submitrezonings                                in                                 the                                   near                                      future,                                            costs                                                attributed                                                         to                                                          theireventual                                                                      rezonings                                                                              could                                                                                  be                                                                                   higher                                                                                        due
                  to                   the                     inabilityto                               shareresources                                            withthose                                                    allocatedfor                                                               the                                                                 conceptplan.                                                                            This                                                                               budget                                                                                    doesnot
                  include                        future                             potentialrezoning                                             of                                              approximately                                                          3.5                                                            ha                                                             (8.5                                                                acres)                                                                     of                                                                      City-owned                                                                               lands                                                                                   east                                                                                      of                                                                                       Main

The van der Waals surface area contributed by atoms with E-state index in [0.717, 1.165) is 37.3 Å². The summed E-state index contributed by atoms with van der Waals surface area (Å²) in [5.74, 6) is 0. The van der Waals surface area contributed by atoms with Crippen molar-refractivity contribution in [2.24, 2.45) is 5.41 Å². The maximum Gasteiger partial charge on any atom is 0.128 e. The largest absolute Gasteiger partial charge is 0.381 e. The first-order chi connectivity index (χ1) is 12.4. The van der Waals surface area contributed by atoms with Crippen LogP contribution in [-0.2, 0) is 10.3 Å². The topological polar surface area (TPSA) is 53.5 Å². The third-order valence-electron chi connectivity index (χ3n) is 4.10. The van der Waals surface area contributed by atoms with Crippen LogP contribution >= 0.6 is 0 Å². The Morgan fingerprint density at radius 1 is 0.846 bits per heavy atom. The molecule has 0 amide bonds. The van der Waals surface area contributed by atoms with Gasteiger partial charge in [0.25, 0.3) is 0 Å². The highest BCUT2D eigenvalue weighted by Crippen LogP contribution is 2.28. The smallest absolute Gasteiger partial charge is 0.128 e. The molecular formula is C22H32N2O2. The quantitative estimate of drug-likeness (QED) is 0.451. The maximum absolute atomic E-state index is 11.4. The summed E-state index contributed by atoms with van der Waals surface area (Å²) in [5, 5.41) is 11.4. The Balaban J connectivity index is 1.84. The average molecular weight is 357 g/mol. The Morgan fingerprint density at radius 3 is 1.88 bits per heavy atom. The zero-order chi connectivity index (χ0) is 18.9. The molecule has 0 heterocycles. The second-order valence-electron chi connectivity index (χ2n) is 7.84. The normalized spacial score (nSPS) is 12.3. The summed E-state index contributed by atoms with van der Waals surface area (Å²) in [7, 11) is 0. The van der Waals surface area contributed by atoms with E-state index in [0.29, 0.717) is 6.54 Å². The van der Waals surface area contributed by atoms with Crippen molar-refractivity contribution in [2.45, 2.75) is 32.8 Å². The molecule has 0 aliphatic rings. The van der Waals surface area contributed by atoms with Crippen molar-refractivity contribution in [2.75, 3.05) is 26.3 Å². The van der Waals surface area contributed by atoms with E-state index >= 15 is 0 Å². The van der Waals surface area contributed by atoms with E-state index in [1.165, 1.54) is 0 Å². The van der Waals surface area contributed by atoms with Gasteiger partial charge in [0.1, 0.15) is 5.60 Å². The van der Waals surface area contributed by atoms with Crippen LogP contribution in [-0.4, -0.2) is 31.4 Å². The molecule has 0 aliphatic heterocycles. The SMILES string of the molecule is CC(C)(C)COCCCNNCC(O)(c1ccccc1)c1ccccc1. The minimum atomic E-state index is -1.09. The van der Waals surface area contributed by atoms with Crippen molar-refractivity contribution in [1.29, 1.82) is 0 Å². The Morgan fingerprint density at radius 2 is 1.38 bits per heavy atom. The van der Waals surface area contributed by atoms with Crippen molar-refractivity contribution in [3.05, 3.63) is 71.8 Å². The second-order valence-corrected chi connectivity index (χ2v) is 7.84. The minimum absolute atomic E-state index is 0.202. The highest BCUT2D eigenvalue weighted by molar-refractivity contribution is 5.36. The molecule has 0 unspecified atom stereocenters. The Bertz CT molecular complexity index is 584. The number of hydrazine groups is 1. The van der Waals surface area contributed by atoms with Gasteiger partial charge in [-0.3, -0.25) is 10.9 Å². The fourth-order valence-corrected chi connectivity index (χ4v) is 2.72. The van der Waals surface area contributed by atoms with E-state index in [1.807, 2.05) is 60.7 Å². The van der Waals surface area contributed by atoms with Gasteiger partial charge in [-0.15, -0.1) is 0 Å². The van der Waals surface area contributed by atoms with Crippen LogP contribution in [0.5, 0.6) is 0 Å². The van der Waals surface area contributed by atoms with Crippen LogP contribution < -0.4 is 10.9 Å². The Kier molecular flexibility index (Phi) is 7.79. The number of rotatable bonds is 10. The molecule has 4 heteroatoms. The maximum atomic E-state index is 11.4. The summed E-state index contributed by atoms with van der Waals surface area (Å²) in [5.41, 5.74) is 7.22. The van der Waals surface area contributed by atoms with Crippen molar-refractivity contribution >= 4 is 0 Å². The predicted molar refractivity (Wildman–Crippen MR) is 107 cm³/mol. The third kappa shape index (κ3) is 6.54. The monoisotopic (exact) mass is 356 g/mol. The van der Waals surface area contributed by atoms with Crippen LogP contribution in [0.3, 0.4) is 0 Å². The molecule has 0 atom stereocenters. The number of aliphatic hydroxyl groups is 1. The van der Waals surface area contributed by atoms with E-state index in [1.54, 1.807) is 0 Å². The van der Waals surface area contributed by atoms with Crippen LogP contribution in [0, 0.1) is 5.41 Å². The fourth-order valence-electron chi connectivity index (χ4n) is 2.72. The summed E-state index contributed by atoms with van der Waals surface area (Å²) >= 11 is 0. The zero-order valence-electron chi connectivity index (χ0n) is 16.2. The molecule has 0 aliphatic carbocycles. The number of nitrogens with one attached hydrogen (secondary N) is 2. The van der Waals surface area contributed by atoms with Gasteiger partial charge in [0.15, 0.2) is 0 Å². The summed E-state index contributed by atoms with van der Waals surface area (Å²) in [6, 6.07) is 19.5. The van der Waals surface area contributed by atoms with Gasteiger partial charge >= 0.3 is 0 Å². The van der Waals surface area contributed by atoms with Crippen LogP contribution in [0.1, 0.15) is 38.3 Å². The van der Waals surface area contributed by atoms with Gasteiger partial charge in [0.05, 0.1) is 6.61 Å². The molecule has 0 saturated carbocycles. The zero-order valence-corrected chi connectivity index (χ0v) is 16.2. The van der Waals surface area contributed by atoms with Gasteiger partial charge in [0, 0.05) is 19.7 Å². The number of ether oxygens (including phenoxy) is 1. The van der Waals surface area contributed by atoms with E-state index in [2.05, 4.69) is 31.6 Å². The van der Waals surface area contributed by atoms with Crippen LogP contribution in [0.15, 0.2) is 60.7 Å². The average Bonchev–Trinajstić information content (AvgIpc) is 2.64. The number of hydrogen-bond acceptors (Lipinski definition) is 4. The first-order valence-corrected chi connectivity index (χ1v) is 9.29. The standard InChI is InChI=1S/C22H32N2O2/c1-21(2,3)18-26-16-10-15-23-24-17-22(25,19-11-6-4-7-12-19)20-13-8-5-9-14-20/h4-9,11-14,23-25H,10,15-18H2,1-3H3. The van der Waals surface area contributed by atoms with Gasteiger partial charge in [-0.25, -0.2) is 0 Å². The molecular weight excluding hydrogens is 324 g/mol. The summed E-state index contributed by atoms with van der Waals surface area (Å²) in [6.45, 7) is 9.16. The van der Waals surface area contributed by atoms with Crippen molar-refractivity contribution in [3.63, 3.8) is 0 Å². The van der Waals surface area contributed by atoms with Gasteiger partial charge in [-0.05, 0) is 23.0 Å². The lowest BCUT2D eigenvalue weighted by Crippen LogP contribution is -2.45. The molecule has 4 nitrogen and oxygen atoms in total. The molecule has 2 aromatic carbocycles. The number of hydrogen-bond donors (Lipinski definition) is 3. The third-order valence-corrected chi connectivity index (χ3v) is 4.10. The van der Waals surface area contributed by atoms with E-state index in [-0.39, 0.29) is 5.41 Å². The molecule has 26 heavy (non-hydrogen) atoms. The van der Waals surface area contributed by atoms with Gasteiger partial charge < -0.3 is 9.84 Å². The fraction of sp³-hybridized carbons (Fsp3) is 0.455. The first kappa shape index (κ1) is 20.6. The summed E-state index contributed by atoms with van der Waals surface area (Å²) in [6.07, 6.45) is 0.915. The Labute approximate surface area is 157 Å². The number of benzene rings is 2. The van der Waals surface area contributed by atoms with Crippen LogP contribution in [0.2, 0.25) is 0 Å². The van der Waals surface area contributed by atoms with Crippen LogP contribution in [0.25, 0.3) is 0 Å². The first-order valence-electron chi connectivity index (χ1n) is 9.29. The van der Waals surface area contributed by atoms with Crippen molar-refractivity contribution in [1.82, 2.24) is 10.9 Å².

Street,                       between                             Terminal                                    and                                      Industrial                                              Avenues                                                    (which                                                         could                                                             result                                                                  in                                                                  approximately                                                                              a                                                                              further                                                                                    $75,000
                  in fees).